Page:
3

In the following code, I'm trying to send a key-value pair and I always get the error:
" missing: after property id "

$(".general").change(function () {
  fields = { $(this).attr('id') : "1" };
  $.ajax({
   type: "POST",
   url: "ajax/update_general.php",
   data: { fields: fields },
   dataType: "json",
   });
})

I've figured that what causes the problem is:

$(this).attr('id')

But I have no clue why. I've tried to first assign $(this).attr('id') to a variable, and put the variable in the ajax call, but that didn't help. How can I fix that?
Thank you!

8

It's a syntax error. You can't use the return value of a function call as a property name.

You can, however, use that return value in bracket notation after initializing the object:

  fields = {};
  fields[$(this).attr('id')] = '1';
| improve this answer | |
  • 1
    +1 @Israel: Beware that dangling comma after dataType: "JSON", too. IE7 and earlier think it's a syntax error, there may be other implementations that do as well as it was a bit vague in the 3rd edition spec (5th edition clears it up; it's valid). Details: blog.niftysnippets.org/2010/09/literal-improvement.html – T.J. Crowder Apr 10 '11 at 16:52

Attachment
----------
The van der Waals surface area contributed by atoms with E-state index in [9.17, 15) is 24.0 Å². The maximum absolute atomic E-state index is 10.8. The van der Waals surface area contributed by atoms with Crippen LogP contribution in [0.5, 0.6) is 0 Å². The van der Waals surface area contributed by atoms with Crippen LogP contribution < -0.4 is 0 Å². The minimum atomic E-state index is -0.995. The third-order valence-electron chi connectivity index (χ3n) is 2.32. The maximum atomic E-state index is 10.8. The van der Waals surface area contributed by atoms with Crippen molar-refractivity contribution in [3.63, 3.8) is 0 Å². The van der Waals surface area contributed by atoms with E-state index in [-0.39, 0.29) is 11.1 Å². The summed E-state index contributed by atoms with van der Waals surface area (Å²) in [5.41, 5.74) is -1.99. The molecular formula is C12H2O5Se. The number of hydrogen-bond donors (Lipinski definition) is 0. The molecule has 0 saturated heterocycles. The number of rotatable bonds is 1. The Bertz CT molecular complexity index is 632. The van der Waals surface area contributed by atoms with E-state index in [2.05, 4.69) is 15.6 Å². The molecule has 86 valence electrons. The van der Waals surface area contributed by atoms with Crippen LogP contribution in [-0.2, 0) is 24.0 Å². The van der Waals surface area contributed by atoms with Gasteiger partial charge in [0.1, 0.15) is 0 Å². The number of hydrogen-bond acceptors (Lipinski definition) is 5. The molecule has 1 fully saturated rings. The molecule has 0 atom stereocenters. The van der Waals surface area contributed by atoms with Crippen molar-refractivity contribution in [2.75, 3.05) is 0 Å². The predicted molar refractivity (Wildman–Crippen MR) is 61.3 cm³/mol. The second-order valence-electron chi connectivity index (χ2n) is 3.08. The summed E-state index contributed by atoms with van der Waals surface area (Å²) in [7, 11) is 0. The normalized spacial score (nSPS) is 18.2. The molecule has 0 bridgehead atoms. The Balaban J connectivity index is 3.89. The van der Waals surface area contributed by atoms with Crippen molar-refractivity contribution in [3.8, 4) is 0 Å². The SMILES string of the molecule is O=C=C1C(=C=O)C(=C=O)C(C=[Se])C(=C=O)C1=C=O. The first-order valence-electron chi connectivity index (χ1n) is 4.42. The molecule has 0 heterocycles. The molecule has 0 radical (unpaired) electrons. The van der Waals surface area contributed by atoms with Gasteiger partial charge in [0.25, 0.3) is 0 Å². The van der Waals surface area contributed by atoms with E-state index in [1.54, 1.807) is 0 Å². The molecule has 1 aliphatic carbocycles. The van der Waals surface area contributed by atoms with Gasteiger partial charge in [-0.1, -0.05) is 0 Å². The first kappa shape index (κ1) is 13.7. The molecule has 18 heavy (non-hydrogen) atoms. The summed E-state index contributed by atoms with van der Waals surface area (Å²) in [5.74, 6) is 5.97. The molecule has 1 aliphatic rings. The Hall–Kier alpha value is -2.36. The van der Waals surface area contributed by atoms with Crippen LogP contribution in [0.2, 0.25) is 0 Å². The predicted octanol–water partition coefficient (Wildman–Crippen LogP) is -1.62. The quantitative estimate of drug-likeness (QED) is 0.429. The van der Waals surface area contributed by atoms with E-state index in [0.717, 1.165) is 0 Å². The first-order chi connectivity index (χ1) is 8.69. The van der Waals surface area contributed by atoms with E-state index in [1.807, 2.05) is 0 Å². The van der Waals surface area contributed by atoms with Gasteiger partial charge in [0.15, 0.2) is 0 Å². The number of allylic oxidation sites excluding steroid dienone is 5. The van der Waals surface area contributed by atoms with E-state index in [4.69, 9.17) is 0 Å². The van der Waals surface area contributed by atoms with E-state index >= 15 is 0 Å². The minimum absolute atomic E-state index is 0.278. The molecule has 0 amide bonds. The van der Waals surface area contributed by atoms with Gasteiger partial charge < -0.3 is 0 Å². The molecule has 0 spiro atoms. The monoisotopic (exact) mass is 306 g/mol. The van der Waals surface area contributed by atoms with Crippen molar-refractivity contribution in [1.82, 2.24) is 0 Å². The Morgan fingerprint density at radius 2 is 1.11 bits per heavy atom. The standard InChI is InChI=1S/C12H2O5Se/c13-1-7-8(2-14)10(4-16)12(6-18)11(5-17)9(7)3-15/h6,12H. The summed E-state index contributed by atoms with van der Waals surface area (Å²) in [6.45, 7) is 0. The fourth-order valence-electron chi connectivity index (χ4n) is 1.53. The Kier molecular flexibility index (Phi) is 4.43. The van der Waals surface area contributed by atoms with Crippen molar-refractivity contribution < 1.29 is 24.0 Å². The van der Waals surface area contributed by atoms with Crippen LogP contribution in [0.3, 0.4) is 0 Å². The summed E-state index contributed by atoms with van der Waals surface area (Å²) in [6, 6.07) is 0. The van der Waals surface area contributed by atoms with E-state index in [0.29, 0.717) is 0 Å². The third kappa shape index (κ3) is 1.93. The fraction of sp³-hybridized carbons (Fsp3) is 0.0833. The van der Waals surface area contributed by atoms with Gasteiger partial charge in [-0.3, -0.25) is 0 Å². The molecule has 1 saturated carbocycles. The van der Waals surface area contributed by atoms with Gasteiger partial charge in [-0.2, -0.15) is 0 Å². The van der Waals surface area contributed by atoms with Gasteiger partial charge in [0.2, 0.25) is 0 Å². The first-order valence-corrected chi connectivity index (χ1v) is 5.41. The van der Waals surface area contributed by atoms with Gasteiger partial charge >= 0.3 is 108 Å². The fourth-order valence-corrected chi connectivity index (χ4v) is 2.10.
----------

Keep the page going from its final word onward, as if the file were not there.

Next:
0

When declaring object with {} syntax, ONLY strings (like {'foo':1}) or bare string is allowed ({foo:1})

You should write something like this:

var fields = {};
fields[$(this).attr('id')] = 1;
| improve this answer | |
0

Change this line:

fields = { $(this).attr('id') : "1" };

to this:

fields = $(this).attr('id') || "1";

That's if you intended to have something like a default value.

If you want an object, use this:

fields[$(this).attr('id')] = "1";

| improve this answer | |

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